FILM FUN ran from July 1915 to September 1942. Actually, however, it traced its roots back to the late 19th century, having begun as JUDGE'S SERIALS (1887 to January 1890), reprinting material from the humor magazine JUDGE. This became JUDGE'S LIBRARY (February 1890 to July 1912) and then THE MAGAZINE OF FUN (August 1912 to June 1915).
Film Review is Britain's longest-running film magazine. The current publishers Visimag also claim that it was Britain's first ever film magazine. It was founded in yearbook form in 1944 by F. Maurice Speed (Frederick Maurice Speed, 18 October 1911 London, England- 29 August 1998), and he continued to be its editor for an amazing 54 years. His co-editor of his last 7 years, James Cameron Wilson took over as editor on his death. The first magazine version appeared in 1950, initially for a 3-issue trial run. At the time it was titled "ABC Film Review" due to being tied in with ABC cinemas. At the time it was just 20 pages and cost 3 Old Pence. It was published by Associated British in association with Pathé and produced by Axtell Publications Ltd. of London, and the only credited contributor was James McCrossan. After the trial's success it became a full monthly magazine from January 1951 costing 4d until Dec 1951.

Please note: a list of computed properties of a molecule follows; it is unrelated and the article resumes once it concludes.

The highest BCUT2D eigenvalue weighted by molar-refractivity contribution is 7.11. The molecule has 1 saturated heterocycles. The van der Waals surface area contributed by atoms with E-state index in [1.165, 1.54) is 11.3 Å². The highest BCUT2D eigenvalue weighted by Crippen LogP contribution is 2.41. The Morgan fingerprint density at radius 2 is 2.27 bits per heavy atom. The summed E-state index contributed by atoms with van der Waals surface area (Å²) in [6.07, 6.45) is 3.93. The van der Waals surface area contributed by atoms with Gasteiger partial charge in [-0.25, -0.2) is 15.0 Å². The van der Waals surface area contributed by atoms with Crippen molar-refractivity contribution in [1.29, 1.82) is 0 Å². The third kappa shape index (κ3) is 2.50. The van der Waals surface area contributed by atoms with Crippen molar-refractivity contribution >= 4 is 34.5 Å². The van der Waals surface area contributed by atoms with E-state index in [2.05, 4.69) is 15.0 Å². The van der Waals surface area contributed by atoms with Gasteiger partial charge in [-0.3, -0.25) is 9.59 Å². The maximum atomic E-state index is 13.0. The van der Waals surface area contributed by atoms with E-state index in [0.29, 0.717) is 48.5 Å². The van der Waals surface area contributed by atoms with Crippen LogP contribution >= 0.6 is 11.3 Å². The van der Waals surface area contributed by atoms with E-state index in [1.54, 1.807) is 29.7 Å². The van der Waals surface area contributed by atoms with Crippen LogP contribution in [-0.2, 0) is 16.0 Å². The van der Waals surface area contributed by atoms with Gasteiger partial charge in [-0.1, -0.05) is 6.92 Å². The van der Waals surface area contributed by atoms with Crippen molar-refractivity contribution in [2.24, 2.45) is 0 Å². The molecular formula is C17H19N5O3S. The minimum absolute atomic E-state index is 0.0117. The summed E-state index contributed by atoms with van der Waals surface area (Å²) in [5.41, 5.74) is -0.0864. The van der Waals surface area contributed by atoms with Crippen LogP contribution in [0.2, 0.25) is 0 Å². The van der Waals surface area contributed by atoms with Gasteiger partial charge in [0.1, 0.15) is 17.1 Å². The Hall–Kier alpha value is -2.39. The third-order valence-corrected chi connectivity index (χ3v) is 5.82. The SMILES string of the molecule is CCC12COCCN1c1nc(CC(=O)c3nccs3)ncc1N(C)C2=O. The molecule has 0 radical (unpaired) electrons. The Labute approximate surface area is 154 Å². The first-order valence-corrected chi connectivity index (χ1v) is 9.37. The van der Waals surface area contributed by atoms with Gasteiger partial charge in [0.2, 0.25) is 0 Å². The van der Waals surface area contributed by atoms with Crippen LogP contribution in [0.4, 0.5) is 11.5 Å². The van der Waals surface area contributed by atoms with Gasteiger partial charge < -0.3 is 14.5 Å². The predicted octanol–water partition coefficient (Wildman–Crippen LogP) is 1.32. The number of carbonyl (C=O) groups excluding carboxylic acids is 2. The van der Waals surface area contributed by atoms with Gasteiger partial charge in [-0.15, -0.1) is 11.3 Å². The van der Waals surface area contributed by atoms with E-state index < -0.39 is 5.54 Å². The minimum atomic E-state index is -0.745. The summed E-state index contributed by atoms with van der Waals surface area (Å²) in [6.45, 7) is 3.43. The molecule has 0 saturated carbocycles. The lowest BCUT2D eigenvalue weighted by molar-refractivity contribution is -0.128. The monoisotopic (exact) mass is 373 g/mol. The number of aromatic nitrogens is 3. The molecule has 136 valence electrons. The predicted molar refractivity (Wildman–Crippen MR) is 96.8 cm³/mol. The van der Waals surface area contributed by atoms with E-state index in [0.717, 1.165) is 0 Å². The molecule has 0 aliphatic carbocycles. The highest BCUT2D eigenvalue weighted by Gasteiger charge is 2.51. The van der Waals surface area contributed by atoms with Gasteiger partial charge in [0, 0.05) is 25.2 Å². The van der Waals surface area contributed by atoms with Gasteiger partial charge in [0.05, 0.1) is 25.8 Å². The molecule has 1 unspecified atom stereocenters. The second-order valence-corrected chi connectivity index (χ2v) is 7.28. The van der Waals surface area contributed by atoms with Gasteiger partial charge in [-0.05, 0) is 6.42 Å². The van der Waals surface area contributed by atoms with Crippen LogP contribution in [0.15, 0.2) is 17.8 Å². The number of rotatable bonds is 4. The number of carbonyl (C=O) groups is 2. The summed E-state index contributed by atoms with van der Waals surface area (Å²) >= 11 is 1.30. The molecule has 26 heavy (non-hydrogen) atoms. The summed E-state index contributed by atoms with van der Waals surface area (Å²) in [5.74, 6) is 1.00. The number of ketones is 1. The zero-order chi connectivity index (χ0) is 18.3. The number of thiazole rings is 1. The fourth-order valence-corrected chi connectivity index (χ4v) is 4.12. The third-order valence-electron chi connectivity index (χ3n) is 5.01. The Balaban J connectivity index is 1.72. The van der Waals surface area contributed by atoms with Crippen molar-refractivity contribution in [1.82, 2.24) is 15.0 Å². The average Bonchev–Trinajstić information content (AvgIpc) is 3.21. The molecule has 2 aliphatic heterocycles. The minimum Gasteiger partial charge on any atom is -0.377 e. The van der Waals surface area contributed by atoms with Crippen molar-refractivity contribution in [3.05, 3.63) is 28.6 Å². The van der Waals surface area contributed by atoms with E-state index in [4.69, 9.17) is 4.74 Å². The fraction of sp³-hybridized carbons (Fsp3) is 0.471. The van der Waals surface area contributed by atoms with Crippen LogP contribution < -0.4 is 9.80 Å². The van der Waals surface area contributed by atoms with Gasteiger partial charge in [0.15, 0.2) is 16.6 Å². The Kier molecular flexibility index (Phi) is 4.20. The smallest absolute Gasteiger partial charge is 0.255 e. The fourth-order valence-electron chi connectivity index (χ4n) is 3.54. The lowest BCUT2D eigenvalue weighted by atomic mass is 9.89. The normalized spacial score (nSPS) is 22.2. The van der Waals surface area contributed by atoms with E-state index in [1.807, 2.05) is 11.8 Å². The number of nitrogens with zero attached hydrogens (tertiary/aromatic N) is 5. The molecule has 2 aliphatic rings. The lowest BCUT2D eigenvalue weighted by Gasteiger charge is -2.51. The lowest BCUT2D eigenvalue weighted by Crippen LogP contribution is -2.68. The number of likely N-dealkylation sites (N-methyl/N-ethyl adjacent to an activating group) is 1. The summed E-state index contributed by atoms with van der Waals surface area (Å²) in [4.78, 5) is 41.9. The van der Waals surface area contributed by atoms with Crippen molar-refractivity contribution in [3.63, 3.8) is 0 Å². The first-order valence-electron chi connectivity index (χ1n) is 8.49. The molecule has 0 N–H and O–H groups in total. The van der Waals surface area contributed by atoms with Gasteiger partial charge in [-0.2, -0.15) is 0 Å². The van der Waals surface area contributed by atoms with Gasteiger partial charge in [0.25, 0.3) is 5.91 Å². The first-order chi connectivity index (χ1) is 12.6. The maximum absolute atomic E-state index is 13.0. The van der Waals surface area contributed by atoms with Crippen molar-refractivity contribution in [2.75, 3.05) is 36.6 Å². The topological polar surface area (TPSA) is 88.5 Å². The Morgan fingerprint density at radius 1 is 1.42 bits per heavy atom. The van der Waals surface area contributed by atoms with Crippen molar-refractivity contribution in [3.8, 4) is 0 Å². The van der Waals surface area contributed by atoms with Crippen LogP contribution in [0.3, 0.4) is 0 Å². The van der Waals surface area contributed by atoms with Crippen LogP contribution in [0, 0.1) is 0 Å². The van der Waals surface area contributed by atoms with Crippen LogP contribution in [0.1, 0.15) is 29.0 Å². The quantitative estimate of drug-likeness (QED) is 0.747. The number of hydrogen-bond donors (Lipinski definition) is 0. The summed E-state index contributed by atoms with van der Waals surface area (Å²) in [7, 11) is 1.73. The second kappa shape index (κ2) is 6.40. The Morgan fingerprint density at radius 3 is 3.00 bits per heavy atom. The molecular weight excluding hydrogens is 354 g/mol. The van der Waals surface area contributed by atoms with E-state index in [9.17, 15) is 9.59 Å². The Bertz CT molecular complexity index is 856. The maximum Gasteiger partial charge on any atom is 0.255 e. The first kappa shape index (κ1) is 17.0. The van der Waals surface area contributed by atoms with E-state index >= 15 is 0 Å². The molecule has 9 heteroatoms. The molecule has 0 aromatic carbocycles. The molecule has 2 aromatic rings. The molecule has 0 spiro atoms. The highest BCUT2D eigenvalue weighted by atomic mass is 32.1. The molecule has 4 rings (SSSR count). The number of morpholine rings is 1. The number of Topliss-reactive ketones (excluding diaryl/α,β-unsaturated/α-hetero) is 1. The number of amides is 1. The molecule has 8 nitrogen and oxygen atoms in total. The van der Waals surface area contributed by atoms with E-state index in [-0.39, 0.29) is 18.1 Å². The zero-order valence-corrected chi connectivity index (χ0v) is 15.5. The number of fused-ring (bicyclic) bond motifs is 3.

Photoplay began as a short-fiction magazine concerned mostly with the plots and characters of films at the time and was used as a promotional tool for those films. In 1915, Julian Johnson and James R. Quirk became the editors (though Quirk had been vice-president of the magazine since its inception), and together they created a format which would set a precedent for almost all celebrity magazines that followed. By 1918 the editors could boast a circulation figure of 204,434, the popularity of the magazine fueled by the public's ever increasing interest in the private lives of celebrities. It is because of this that the magazine is credited with inventing celebrity media.